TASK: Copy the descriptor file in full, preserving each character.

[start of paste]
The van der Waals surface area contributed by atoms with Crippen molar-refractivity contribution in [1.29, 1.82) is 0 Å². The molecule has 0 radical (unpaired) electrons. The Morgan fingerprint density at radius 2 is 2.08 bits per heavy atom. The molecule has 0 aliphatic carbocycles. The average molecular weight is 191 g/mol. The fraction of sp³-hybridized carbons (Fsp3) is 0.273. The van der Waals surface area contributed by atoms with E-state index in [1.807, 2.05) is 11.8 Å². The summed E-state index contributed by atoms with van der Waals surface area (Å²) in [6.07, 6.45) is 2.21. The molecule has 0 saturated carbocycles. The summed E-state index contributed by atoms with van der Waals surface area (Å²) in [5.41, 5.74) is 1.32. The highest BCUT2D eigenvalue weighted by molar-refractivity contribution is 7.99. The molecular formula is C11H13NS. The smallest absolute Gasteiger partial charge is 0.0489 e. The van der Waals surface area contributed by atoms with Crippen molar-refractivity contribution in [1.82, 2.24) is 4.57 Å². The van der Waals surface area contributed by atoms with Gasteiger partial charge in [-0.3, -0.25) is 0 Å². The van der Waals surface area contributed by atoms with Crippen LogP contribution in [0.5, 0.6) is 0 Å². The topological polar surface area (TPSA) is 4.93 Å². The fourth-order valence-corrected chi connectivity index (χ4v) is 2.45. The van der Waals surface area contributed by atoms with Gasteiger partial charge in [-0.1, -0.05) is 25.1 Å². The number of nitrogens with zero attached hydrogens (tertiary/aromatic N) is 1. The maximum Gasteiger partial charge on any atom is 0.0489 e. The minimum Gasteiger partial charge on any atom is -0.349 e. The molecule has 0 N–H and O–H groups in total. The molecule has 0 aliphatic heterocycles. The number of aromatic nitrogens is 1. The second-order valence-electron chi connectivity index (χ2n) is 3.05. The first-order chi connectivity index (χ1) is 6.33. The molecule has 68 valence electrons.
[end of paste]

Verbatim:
The van der Waals surface area contributed by atoms with Crippen molar-refractivity contribution in [1.29, 1.82) is 0 Å². The molecule has 0 radical (unpaired) electrons. The Morgan fingerprint density at radius 2 is 2.08 bits per heavy atom. The molecule has 0 aliphatic carbocycles. The average molecular weight is 191 g/mol. The fraction of sp³-hybridized carbons (Fsp3) is 0.273. The van der Waals surface area contributed by atoms with E-state index in [1.807, 2.05) is 11.8 Å². The summed E-state index contributed by atoms with van der Waals surface area (Å²) in [6.07, 6.45) is 2.21. The molecule has 0 saturated carbocycles. The summed E-state index contributed by atoms with van der Waals surface area (Å²) in [5.41, 5.74) is 1.32. The highest BCUT2D eigenvalue weighted by molar-refractivity contribution is 7.99. The molecular formula is C11H13NS. The smallest absolute Gasteiger partial charge is 0.0489 e. The van der Waals surface area contributed by atoms with Crippen molar-refractivity contribution in [1.82, 2.24) is 4.57 Å². The van der Waals surface area contributed by atoms with Gasteiger partial charge in [-0.3, -0.25) is 0 Å². The van der Waals surface area contributed by atoms with Crippen LogP contribution in [0.5, 0.6) is 0 Å². The topological polar surface area (TPSA) is 4.93 Å². The fourth-order valence-corrected chi connectivity index (χ4v) is 2.45. The van der Waals surface area contributed by atoms with Gasteiger partial charge in [-0.1, -0.05) is 25.1 Å². The number of nitrogens with zero attached hydrogens (tertiary/aromatic N) is 1. The maximum Gasteiger partial charge on any atom is 0.0489 e. The minimum Gasteiger partial charge on any atom is -0.349 e. The molecule has 0 N–H and O–H groups in total. The molecule has 0 aliphatic heterocycles. The number of aromatic nitrogens is 1. The second-order valence-electron chi connectivity index (χ2n) is 3.05. The first-order chi connectivity index (χ1) is 6.33. The molecule has 68 valence electrons.